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Sources: Daley, Richardson, Sperling get second-term posts

December 13, 1996

WASHINGTON (AP) _ President Clinton has chosen Democratic activist Bill Daley of Chicago to be secretary of commerce and Rep. Bill Richardson to serve as United Nations ambassador, The Associated Press has learned. Janet Reno is expected to remain attorney general.

Gene Sperling, a White House economic aide with a knack of blending politics and economics, will be the next chairman of the National Economic Council, the AP also learned.

Administration officials, speaking on condition of anonymity, said Daley, Richardson and Sperling were among the second-term personnel selections Clinton planned to unveil at a news conference today. Daley is the brother of Chicago Mayor Richard M. Daley.

Clinton settled on the picks late Thursday, but told aides he wanted to sleep on the decisions.

In a long day of personnel deliberations, Clinton also met with Reno to ask her to remain in his Cabinet _ and she was expected to accept. Though the president called it ``a wonderful meeting,″ he did not specifically tell aides she was staying aboard.

Working late into the night, Clinton also indicated to aides that:

_Having Daley replace Mickey Kantor at Commerce makes Federal Highway Administrator Rodney Slater is Clinton’s likely choice for transportation secretary, replacing Federico Pena. An Arkansan with long ties to Clinton, Slater is black; Clinton is trying to diversify his Cabinet.

_Former Federal Reserve Vice Chairman Alan Blinder, a Princeton economist, emerged as the front-runner to replace Joseph Stiglitz as chairman of the Council of Economic Advisers. But there is a big hitch: One aide said Blinder was demanding certain conditions before accepting the job.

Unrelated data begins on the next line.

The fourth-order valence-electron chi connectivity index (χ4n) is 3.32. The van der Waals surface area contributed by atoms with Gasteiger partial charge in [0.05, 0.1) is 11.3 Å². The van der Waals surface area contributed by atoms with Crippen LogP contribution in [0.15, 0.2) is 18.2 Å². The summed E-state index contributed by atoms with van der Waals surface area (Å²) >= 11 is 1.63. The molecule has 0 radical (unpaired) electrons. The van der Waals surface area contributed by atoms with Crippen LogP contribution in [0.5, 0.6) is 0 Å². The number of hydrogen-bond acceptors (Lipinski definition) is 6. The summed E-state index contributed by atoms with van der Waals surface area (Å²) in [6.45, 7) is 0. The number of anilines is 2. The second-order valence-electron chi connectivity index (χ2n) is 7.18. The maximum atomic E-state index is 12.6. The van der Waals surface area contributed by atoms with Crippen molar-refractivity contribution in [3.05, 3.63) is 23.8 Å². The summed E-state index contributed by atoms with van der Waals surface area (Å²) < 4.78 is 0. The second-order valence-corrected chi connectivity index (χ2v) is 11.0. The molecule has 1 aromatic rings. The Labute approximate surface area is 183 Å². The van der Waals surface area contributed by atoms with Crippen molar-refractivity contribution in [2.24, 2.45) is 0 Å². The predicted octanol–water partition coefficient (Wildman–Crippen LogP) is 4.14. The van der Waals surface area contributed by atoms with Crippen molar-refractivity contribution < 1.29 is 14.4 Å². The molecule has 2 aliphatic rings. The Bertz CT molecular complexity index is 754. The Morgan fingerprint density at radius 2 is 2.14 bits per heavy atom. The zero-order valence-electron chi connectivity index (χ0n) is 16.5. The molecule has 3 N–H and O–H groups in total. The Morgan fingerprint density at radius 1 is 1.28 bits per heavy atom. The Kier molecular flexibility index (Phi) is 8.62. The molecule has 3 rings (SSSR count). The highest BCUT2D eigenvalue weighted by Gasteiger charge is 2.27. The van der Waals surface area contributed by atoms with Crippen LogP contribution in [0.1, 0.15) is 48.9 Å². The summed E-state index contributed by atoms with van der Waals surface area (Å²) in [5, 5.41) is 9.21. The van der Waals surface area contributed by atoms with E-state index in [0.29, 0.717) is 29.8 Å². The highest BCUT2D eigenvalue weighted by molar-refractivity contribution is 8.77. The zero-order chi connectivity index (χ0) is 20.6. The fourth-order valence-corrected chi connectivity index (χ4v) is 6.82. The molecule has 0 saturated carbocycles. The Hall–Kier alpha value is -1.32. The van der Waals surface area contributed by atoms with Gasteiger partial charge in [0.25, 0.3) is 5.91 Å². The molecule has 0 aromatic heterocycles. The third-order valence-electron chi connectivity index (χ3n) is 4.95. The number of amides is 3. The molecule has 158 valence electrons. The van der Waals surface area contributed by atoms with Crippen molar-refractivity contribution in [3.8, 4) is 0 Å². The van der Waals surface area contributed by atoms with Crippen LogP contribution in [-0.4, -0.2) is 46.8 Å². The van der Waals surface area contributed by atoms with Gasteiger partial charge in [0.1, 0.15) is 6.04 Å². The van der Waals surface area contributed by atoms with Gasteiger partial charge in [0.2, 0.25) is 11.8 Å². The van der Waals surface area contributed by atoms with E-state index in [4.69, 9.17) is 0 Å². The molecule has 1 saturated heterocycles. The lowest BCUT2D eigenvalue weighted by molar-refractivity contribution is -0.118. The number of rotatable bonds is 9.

Clinton had considered dividing the NEC chairmanship between Sperling and another NEC deputy, Daniel Turullo. Though questions were raised about whether Sperling had the stature for the chairmanship, Clinton decided in the end that the tireless worker and loyal aide could handle the job.

With Reno’s situation coming to a head, Clinton still has five Cabinet vacancies to fill: the departments of Commerce, Transportation, Energy, Labor and Housing _ in addition to the two economic panels, the U.N. post and several White House positions.

Aides only expected Clinton to fill Commerce, the U.N. post and the NEC position today _ nearly rounding out his economic team. He was expected to announce Reno’s plans to stay aboard. He may fill most of the remaining vacancies next week.

Richardson, 49, an eight-term New Mexico Democrat, has been playing unofficial American ambassador to rogue states since December 1994 when he negotiated the release of a U.S. airman whose Army helicopter went down in North Korea. He has since also helped captured Americans get out of Iraq and Bangladesh.

He holds a graduate degree in diplomacy from Tufts University and has a long Washington career, including stints at the State Department’s congressional relations office and on the staff of the Senate Foreign Relations committee.

A senior member of the House Intelligence Committee and of Congress’ Hispanic caucus, he made Clinton’s short list for interior secretary in 1992.

Daley, 48, is a partner in the Chicago law firm of Mayer, Brown & Platt. Daley has known Clinton since 1979, managed his successful Illinois presidential campaign in 1992 and helped the White House win congressional passage of the North American Free Trade Agreement. He is the youngest of seven children of the late mayor, Richard J. Daley.

Going into the session with Reno, senior advisers said Clinton summoned the attorney general to ask her to stay. But, in a rare private meeting, none of Clinton’s advisers were on hand.

With the Justice Department tied to several White House investigations, Reno’s job status became a major issue in the transition to a second Clinton term. If she had left now, questions would be raised about whether she had been pushed.

Shortly after the election, anonymous leaks from White House aides dissatisfied with her performance raised questions about whether Clinton wanted her out of office.

The president fueled the speculation by refusing to comment on Reno’s future.

Aides said Clinton had declined to discuss the situation publicly because he did not want to be accused of trying to influence Reno’s decision on whether to request an independent counsel to investigate Democratic fund-raising.

She decided this month not to seek the outside inquiry but formed a Justice Department task force to investigate the allegations. With that matter out of the way, Clinton now felt comfortable to talk with Reno about her future, aides said.

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